Did you know that Mercedes Benz made Filipino tricycles? Are you shocked to find out that Playboy Magazine runs a barbershop chain in Asia? Are you as baffled as we are that Starbucks decided to diversify into the hair cutting business? If all of this sounds like a terrible wet dream, then you have never been to Asia – an entire region built on bootlegged products and brand names. While none of the examples are true(to our knowledge), we can safely assume that these big brands would laugh asses off(right before they lawyered up) if they discovered others were misappropriating their brand.
The truth is, in Asia, global brands are slapped on the most unrelated businesses, resulting in hilarious and equally puzzling product line expansions. It is not hard to figure out why barbershop operators, tricycle owners, or hair salons would want to “borrow” famous international brands, just like how I borrow my friend’s bag of Doritos. A recognized brand, after all, draws attention and a certain set of values-ranging from high quality, attention to detail, going the extra mile, and other values easily come to mind. By simply borrowing a well-known brand, a local business gets to stand apart from its competition while getting a few chuckles along the way. Granted, its not like these brands would ever say yes, so I guess on that note, borrowing is justified?
With this background, it appears that what is happening to the Southland Corporation’s 7-11 brand isn’t so bad. Many of the Asian knock-offs of this world famous convenience store chain don’t straight out cop the 7-11 name and logo and colors. Instead, they came up with all sorts of funky ‘rebranding’ efforts involving mostly the ’11’ in 7-11. Some look almost professional. Most just fall flat.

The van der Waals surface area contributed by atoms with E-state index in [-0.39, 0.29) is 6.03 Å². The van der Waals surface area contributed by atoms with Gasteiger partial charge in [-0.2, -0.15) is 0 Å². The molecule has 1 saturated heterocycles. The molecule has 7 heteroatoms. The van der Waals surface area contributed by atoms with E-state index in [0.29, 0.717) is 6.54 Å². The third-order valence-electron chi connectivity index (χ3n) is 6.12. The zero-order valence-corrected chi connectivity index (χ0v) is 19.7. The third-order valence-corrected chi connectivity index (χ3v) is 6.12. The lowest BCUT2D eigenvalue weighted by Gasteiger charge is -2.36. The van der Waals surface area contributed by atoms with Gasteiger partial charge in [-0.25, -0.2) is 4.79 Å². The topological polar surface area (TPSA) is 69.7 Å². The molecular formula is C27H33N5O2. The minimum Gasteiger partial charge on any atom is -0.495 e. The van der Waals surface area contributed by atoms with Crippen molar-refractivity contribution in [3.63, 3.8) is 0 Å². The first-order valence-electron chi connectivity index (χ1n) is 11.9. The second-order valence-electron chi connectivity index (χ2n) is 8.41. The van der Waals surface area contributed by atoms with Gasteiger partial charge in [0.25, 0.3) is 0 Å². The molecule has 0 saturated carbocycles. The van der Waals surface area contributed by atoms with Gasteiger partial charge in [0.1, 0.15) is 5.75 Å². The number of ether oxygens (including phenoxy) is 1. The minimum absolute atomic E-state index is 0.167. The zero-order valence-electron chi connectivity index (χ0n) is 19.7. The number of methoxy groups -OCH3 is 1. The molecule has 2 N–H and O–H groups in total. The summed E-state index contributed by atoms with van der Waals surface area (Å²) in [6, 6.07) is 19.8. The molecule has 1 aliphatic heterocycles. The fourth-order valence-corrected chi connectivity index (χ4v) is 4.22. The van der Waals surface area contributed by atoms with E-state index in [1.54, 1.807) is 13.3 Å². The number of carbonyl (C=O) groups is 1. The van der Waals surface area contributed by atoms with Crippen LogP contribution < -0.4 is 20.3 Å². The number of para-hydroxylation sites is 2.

How many ways can you play with the 7-11 brand? Well, there’s the 7-12 convenience store, the 7-7 store, and Japan’s 7-Mercy store. Note that most of these knock offs use the same number font and a green, white, and orange color scheme. There’s another group of brand knock offs that play with the ‘7’ in 7-11. There’s the 8-11 convenience store in Taiwan, the 8-11, and even a 9-11 store. These knock-off brands, mostly in Taiwan, are used for convenience stores. This should not be a surprise. The whole point is to leech off the convenience, quality, and superb service of 7-11s when promoting a competing service. This is exactly the kind of consumer confusion which trademark law seeks to protect.
The whole point of copyright law is to prevent one brand from being harmed by a competitor’s association of it with inferior products or services. It looks like Intellectual Property (IP) attorneys would have a field day in Asia. But if you aren’t a lawyer, then I highly encourage you to check out 7-Eleven in India, because apparently 7-Eleven is a bar and restaurant rolled into one. Now, if only there was a car wash attached…